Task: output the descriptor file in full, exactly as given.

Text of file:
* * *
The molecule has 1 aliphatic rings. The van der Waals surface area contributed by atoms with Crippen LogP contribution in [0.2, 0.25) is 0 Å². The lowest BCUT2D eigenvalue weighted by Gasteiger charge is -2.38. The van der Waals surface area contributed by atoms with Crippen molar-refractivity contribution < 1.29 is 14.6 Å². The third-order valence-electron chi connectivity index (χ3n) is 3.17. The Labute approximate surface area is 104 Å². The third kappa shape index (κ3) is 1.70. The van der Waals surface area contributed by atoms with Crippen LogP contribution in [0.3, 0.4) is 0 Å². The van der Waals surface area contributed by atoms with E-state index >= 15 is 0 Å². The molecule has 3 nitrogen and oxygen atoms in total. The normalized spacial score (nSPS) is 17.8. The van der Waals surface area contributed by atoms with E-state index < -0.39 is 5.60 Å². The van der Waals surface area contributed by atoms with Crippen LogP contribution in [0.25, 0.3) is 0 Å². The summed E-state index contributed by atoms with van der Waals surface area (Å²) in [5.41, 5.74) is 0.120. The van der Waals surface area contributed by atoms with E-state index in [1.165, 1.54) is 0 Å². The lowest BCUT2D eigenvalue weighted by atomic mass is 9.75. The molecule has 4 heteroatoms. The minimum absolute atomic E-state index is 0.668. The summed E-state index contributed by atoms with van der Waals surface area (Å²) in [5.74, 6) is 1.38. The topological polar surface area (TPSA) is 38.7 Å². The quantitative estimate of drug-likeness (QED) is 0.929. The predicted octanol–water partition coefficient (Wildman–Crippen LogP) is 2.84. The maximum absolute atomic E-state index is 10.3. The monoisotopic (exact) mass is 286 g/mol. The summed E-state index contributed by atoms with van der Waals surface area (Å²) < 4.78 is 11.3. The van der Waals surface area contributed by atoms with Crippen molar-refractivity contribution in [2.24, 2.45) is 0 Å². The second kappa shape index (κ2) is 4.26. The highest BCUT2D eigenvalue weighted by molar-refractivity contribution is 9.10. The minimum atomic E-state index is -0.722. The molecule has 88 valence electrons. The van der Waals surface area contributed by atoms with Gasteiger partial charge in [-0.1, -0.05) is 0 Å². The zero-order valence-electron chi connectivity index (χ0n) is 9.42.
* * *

The molecule has 1 aliphatic rings. The van der Waals surface area contributed by atoms with Crippen LogP contribution in [0.2, 0.25) is 0 Å². The lowest BCUT2D eigenvalue weighted by Gasteiger charge is -2.38. The van der Waals surface area contributed by atoms with Crippen molar-refractivity contribution < 1.29 is 14.6 Å². The third-order valence-electron chi connectivity index (χ3n) is 3.17. The Labute approximate surface area is 104 Å². The third kappa shape index (κ3) is 1.70. The van der Waals surface area contributed by atoms with Crippen LogP contribution in [0.3, 0.4) is 0 Å². The van der Waals surface area contributed by atoms with E-state index >= 15 is 0 Å². The molecule has 3 nitrogen and oxygen atoms in total. The normalized spacial score (nSPS) is 17.8. The van der Waals surface area contributed by atoms with E-state index < -0.39 is 5.60 Å². The van der Waals surface area contributed by atoms with Crippen LogP contribution in [0.25, 0.3) is 0 Å². The summed E-state index contributed by atoms with van der Waals surface area (Å²) in [5.41, 5.74) is 0.120. The van der Waals surface area contributed by atoms with E-state index in [1.165, 1.54) is 0 Å². The lowest BCUT2D eigenvalue weighted by atomic mass is 9.75. The molecule has 4 heteroatoms. The minimum absolute atomic E-state index is 0.668. The summed E-state index contributed by atoms with van der Waals surface area (Å²) in [5.74, 6) is 1.38. The topological polar surface area (TPSA) is 38.7 Å². The quantitative estimate of drug-likeness (QED) is 0.929. The predicted octanol–water partition coefficient (Wildman–Crippen LogP) is 2.84. The maximum absolute atomic E-state index is 10.3. The monoisotopic (exact) mass is 286 g/mol. The summed E-state index contributed by atoms with van der Waals surface area (Å²) < 4.78 is 11.3. The van der Waals surface area contributed by atoms with Crippen molar-refractivity contribution in [2.24, 2.45) is 0 Å². The second kappa shape index (κ2) is 4.26. The highest BCUT2D eigenvalue weighted by molar-refractivity contribution is 9.10. The minimum atomic E-state index is -0.722. The molecule has 88 valence electrons. The van der Waals surface area contributed by atoms with Gasteiger partial charge in [-0.1, -0.05) is 0 Å². The zero-order valence-electron chi connectivity index (χ0n) is 9.42.